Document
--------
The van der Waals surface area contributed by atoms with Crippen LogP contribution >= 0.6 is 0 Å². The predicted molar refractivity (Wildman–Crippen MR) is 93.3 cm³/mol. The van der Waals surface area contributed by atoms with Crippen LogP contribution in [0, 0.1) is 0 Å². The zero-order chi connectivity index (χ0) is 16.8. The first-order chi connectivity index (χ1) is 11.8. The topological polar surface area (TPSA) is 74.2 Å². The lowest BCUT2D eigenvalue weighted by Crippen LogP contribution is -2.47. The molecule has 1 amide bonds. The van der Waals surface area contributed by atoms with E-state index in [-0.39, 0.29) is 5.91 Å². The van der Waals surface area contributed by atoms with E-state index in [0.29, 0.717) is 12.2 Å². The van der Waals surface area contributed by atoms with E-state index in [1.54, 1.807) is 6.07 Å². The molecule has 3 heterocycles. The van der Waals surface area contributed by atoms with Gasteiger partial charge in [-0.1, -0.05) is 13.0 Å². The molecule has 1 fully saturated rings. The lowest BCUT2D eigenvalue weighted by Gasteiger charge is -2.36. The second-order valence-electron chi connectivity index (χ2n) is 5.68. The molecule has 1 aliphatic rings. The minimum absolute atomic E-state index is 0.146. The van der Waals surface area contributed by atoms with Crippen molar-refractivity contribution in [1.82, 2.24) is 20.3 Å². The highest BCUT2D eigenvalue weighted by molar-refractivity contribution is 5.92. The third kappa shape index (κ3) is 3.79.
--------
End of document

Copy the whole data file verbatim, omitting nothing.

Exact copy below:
The van der Waals surface area contributed by atoms with Crippen LogP contribution >= 0.6 is 0 Å². The predicted molar refractivity (Wildman–Crippen MR) is 93.3 cm³/mol. The van der Waals surface area contributed by atoms with Crippen LogP contribution in [0, 0.1) is 0 Å². The zero-order chi connectivity index (χ0) is 16.8. The first-order chi connectivity index (χ1) is 11.8. The topological polar surface area (TPSA) is 74.2 Å². The lowest BCUT2D eigenvalue weighted by Crippen LogP contribution is -2.47. The molecule has 1 amide bonds. The van der Waals surface area contributed by atoms with E-state index in [-0.39, 0.29) is 5.91 Å². The van der Waals surface area contributed by atoms with E-state index in [0.29, 0.717) is 12.2 Å². The van der Waals surface area contributed by atoms with E-state index in [1.54, 1.807) is 6.07 Å². The molecule has 3 heterocycles. The van der Waals surface area contributed by atoms with Gasteiger partial charge in [-0.1, -0.05) is 13.0 Å². The molecule has 1 fully saturated rings. The lowest BCUT2D eigenvalue weighted by Gasteiger charge is -2.36. The second-order valence-electron chi connectivity index (χ2n) is 5.68. The molecule has 1 aliphatic rings. The minimum absolute atomic E-state index is 0.146. The van der Waals surface area contributed by atoms with Crippen molar-refractivity contribution in [1.82, 2.24) is 20.3 Å². The highest BCUT2D eigenvalue weighted by molar-refractivity contribution is 5.92. The third kappa shape index (κ3) is 3.79.